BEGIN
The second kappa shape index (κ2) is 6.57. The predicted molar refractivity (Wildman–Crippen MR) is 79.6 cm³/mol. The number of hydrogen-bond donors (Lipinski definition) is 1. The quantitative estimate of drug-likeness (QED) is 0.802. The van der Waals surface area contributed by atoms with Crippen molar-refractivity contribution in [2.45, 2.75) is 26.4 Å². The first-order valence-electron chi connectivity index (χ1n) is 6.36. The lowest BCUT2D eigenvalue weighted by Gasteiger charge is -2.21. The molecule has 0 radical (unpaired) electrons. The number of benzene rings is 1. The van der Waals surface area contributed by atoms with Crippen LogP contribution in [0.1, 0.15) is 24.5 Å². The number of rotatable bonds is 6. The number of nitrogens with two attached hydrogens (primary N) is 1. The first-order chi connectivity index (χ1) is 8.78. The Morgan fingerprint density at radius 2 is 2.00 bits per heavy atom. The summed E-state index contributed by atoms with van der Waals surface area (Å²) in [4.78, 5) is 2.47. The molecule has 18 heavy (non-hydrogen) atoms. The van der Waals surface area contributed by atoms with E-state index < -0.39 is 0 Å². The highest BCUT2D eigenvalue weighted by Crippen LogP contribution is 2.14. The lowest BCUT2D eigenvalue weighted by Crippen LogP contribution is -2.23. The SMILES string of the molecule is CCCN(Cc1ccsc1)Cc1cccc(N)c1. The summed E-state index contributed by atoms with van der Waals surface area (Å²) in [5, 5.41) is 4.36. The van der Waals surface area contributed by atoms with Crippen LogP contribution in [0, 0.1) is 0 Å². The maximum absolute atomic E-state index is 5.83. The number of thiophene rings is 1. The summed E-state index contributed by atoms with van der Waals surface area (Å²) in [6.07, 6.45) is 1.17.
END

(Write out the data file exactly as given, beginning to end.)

The second kappa shape index (κ2) is 6.57. The predicted molar refractivity (Wildman–Crippen MR) is 79.6 cm³/mol. The number of hydrogen-bond donors (Lipinski definition) is 1. The quantitative estimate of drug-likeness (QED) is 0.802. The van der Waals surface area contributed by atoms with Crippen molar-refractivity contribution in [2.45, 2.75) is 26.4 Å². The first-order valence-electron chi connectivity index (χ1n) is 6.36. The lowest BCUT2D eigenvalue weighted by Gasteiger charge is -2.21. The molecule has 0 radical (unpaired) electrons. The number of benzene rings is 1. The van der Waals surface area contributed by atoms with Crippen LogP contribution in [0.1, 0.15) is 24.5 Å². The number of rotatable bonds is 6. The number of nitrogens with two attached hydrogens (primary N) is 1. The first-order chi connectivity index (χ1) is 8.78. The Morgan fingerprint density at radius 2 is 2.00 bits per heavy atom. The summed E-state index contributed by atoms with van der Waals surface area (Å²) in [4.78, 5) is 2.47. The molecule has 18 heavy (non-hydrogen) atoms. The van der Waals surface area contributed by atoms with E-state index < -0.39 is 0 Å². The highest BCUT2D eigenvalue weighted by Crippen LogP contribution is 2.14. The lowest BCUT2D eigenvalue weighted by Crippen LogP contribution is -2.23. The SMILES string of the molecule is CCCN(Cc1ccsc1)Cc1cccc(N)c1. The summed E-state index contributed by atoms with van der Waals surface area (Å²) in [5, 5.41) is 4.36. The van der Waals surface area contributed by atoms with Crippen LogP contribution in [0, 0.1) is 0 Å². The maximum absolute atomic E-state index is 5.83. The number of thiophene rings is 1. The summed E-state index contributed by atoms with van der Waals surface area (Å²) in [6.07, 6.45) is 1.17.